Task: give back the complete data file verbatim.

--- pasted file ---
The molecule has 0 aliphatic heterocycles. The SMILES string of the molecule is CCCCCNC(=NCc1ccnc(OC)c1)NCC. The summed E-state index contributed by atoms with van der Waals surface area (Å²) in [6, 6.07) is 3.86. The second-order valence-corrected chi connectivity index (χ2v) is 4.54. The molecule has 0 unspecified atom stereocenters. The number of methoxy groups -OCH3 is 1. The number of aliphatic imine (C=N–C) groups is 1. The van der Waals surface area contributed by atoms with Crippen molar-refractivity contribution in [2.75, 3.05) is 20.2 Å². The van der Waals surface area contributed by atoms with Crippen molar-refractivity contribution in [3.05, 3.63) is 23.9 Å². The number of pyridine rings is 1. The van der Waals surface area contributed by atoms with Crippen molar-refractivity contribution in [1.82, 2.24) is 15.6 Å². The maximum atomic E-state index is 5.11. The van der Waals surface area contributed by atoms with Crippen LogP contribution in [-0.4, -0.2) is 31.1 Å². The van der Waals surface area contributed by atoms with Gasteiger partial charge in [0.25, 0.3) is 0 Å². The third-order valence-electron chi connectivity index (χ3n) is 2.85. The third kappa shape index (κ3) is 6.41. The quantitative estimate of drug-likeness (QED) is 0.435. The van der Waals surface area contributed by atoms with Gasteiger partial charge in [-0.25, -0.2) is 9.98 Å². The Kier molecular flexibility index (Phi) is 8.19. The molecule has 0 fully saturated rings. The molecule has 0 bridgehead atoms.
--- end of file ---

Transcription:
The molecule has 0 aliphatic heterocycles. The SMILES string of the molecule is CCCCCNC(=NCc1ccnc(OC)c1)NCC. The summed E-state index contributed by atoms with van der Waals surface area (Å²) in [6, 6.07) is 3.86. The second-order valence-corrected chi connectivity index (χ2v) is 4.54. The molecule has 0 unspecified atom stereocenters. The number of methoxy groups -OCH3 is 1. The number of aliphatic imine (C=N–C) groups is 1. The van der Waals surface area contributed by atoms with Crippen molar-refractivity contribution in [2.75, 3.05) is 20.2 Å². The van der Waals surface area contributed by atoms with Crippen molar-refractivity contribution in [3.05, 3.63) is 23.9 Å². The number of pyridine rings is 1. The van der Waals surface area contributed by atoms with Crippen molar-refractivity contribution in [1.82, 2.24) is 15.6 Å². The maximum atomic E-state index is 5.11. The van der Waals surface area contributed by atoms with Crippen LogP contribution in [-0.4, -0.2) is 31.1 Å². The van der Waals surface area contributed by atoms with Gasteiger partial charge in [0.25, 0.3) is 0 Å². The third-order valence-electron chi connectivity index (χ3n) is 2.85. The third kappa shape index (κ3) is 6.41. The quantitative estimate of drug-likeness (QED) is 0.435. The van der Waals surface area contributed by atoms with Gasteiger partial charge in [-0.25, -0.2) is 9.98 Å². The Kier molecular flexibility index (Phi) is 8.19. The molecule has 0 fully saturated rings. The molecule has 0 bridgehead atoms.